Healthy Times- Organic Baby Food- Definitely a worthwhile green product- especially if your sick of paying for water and starch! Organic babyfood should be in every grocery/drug store in America. I would recommend this product to any parent trying to get their baby off to a green healthy start. They have many options, all organic, all formulated to nurture children’s skin, hair, growth and general well-being. This baby food contains no refined sugars, preservatives or artificial additives.

Biofusion- This is Walgreens own brand of hair care products that incorporates natural ingredients into the formulas. No word yet as to the sustainability or social responsibility of the manufacturing process however the formulas do rely less on chemicals with too many syllables to pronounce.

Burt’s Bees- Here’s an excellent example of a mom and pop cottage industry manufacturer that grew into a nation-wide success…and is now using that success to leverage environmental progress. Not only are their personal care products naturally based (beeswax) their whole business philosophy centers around supporting “the greater good” from their charitable contributions to the encouragement of their employees personal growth opportunities.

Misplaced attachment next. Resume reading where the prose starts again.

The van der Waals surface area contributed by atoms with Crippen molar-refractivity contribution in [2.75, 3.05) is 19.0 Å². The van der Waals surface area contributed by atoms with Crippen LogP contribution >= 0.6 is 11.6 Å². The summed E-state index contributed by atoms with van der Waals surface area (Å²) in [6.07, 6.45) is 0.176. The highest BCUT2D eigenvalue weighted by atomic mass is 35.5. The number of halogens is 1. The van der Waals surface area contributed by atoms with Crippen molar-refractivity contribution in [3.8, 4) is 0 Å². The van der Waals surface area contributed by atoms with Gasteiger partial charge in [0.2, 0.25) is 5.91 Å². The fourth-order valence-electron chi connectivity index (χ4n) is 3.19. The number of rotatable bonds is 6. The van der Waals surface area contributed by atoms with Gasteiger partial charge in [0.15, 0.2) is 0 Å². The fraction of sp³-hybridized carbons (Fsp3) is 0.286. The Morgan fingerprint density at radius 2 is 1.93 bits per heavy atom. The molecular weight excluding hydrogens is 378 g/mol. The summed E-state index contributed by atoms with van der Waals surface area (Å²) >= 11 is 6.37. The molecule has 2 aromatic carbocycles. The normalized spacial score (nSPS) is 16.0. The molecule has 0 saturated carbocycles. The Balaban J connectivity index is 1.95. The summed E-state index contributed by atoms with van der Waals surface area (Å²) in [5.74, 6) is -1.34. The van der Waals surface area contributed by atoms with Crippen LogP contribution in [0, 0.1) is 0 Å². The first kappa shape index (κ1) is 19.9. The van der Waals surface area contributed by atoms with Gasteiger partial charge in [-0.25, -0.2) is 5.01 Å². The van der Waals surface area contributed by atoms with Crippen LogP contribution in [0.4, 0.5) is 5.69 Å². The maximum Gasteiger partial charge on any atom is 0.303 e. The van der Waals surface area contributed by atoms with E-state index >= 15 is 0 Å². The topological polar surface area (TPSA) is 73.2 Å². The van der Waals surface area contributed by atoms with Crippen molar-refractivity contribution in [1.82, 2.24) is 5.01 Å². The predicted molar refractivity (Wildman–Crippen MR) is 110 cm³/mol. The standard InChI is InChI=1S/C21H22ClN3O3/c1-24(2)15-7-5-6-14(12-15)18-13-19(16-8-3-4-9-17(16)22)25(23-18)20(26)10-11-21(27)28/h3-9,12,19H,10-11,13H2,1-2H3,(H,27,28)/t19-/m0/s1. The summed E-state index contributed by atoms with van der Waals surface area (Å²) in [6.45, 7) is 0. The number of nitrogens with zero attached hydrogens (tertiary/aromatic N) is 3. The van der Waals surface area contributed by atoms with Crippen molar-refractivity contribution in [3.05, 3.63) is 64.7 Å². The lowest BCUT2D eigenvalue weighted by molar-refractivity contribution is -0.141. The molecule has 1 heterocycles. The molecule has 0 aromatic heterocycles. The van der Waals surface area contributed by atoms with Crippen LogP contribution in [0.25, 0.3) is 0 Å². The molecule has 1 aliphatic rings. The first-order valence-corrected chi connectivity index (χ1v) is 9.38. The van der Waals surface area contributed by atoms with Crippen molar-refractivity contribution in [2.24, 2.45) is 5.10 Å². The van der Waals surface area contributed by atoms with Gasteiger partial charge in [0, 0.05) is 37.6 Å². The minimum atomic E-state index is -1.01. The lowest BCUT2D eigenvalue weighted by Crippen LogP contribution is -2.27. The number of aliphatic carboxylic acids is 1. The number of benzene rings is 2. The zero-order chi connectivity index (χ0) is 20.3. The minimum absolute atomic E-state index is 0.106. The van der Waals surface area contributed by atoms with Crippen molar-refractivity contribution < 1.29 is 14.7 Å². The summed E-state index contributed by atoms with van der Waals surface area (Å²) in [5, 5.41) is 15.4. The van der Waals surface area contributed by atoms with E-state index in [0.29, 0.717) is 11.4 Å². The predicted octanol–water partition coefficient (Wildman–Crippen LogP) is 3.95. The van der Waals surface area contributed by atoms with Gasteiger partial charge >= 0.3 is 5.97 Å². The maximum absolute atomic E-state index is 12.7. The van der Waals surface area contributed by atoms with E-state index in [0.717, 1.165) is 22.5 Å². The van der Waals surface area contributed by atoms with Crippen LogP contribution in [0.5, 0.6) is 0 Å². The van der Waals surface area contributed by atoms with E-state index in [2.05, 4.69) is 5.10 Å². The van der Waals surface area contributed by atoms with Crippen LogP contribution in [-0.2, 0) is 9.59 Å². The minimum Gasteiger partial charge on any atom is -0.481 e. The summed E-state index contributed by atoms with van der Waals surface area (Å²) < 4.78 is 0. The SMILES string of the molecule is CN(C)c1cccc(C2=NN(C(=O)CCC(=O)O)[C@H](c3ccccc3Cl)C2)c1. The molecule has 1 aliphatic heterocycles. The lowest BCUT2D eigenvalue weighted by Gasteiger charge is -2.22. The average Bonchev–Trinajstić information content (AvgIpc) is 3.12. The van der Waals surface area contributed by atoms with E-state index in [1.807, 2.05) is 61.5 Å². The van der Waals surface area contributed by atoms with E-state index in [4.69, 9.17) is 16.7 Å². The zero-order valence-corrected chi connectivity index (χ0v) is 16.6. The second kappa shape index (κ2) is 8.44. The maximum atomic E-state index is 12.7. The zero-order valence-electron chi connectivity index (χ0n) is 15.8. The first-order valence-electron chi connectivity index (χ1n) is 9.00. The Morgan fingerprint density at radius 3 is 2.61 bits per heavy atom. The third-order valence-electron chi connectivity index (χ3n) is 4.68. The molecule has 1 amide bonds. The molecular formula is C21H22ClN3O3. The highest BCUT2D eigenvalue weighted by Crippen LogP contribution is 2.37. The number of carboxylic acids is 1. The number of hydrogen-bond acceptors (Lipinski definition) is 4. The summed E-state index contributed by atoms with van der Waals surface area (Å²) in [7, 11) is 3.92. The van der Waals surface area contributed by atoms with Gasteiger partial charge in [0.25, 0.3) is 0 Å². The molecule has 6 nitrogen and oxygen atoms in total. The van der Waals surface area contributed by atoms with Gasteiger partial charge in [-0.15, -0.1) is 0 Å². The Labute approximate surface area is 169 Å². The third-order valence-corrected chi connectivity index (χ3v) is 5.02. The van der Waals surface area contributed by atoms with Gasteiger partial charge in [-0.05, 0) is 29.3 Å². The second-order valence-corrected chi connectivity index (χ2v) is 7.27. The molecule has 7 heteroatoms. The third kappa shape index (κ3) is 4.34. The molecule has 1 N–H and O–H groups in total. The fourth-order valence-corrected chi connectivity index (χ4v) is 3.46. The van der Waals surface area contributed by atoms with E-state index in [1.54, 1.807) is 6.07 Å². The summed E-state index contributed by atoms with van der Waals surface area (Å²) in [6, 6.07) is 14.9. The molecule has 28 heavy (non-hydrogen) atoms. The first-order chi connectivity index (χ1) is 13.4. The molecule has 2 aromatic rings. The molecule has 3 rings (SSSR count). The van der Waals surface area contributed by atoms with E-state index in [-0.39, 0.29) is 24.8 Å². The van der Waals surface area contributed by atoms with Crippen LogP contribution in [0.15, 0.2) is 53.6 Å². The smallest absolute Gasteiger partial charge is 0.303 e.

Clorox Greenworks- This is Clorox’s brand of green cleaning products which use- in their words ‘environmentally preferable chemistry’ to achieve cleaning results similar to Clorox’s toxic/harmful flagship products. Clorox also contributes to the Sierra Club in the name of this product line. (Get Coupons Here)

Natures Source- SC Johnsons green plant based cleaning products are environmentally friendly and versatile in selection. Check out their website to find out more about these products and what SC Johnson is doing to help the environment.